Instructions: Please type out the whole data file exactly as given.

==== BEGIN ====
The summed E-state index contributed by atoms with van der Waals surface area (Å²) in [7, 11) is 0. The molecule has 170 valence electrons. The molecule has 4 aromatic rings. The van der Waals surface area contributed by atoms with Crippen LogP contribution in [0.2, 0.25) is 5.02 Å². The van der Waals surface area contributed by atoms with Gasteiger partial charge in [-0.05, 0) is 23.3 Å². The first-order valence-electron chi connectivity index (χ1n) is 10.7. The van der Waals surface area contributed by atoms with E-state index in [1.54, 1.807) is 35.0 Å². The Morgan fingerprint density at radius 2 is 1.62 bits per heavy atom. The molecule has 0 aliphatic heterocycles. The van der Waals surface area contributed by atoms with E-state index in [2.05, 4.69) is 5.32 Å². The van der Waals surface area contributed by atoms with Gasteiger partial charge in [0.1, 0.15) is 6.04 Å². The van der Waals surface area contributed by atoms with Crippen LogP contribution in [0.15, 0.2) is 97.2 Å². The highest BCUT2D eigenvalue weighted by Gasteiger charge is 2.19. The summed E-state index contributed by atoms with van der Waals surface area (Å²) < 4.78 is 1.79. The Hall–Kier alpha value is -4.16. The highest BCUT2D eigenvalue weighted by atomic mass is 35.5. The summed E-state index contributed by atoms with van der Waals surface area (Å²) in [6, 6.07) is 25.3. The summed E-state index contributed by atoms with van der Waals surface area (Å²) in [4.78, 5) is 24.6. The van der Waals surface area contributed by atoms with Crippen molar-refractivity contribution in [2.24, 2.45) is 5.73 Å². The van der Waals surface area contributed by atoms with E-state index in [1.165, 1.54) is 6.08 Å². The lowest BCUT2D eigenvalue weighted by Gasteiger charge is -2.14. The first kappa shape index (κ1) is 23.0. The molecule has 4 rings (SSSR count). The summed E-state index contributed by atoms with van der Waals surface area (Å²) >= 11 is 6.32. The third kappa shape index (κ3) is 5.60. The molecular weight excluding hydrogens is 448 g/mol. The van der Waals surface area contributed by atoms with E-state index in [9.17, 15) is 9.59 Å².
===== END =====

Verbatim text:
The summed E-state index contributed by atoms with van der Waals surface area (Å²) in [7, 11) is 0. The molecule has 170 valence electrons. The molecule has 4 aromatic rings. The van der Waals surface area contributed by atoms with Crippen LogP contribution in [0.2, 0.25) is 5.02 Å². The van der Waals surface area contributed by atoms with Gasteiger partial charge in [-0.05, 0) is 23.3 Å². The first-order valence-electron chi connectivity index (χ1n) is 10.7. The van der Waals surface area contributed by atoms with E-state index in [1.54, 1.807) is 35.0 Å². The Morgan fingerprint density at radius 2 is 1.62 bits per heavy atom. The molecule has 0 aliphatic heterocycles. The van der Waals surface area contributed by atoms with E-state index in [2.05, 4.69) is 5.32 Å². The van der Waals surface area contributed by atoms with Gasteiger partial charge in [0.1, 0.15) is 6.04 Å². The van der Waals surface area contributed by atoms with Crippen LogP contribution in [0.15, 0.2) is 97.2 Å². The highest BCUT2D eigenvalue weighted by Gasteiger charge is 2.19. The summed E-state index contributed by atoms with van der Waals surface area (Å²) < 4.78 is 1.79. The Hall–Kier alpha value is -4.16. The highest BCUT2D eigenvalue weighted by atomic mass is 35.5. The summed E-state index contributed by atoms with van der Waals surface area (Å²) in [6, 6.07) is 25.3. The summed E-state index contributed by atoms with van der Waals surface area (Å²) in [4.78, 5) is 24.6. The van der Waals surface area contributed by atoms with Crippen molar-refractivity contribution in [2.24, 2.45) is 5.73 Å². The van der Waals surface area contributed by atoms with E-state index in [1.165, 1.54) is 6.08 Å². The lowest BCUT2D eigenvalue weighted by Gasteiger charge is -2.14. The first kappa shape index (κ1) is 23.0. The molecule has 4 rings (SSSR count). The summed E-state index contributed by atoms with van der Waals surface area (Å²) >= 11 is 6.32. The third kappa shape index (κ3) is 5.60. The molecular weight excluding hydrogens is 448 g/mol. The van der Waals surface area contributed by atoms with E-state index in [9.17, 15) is 9.59 Å².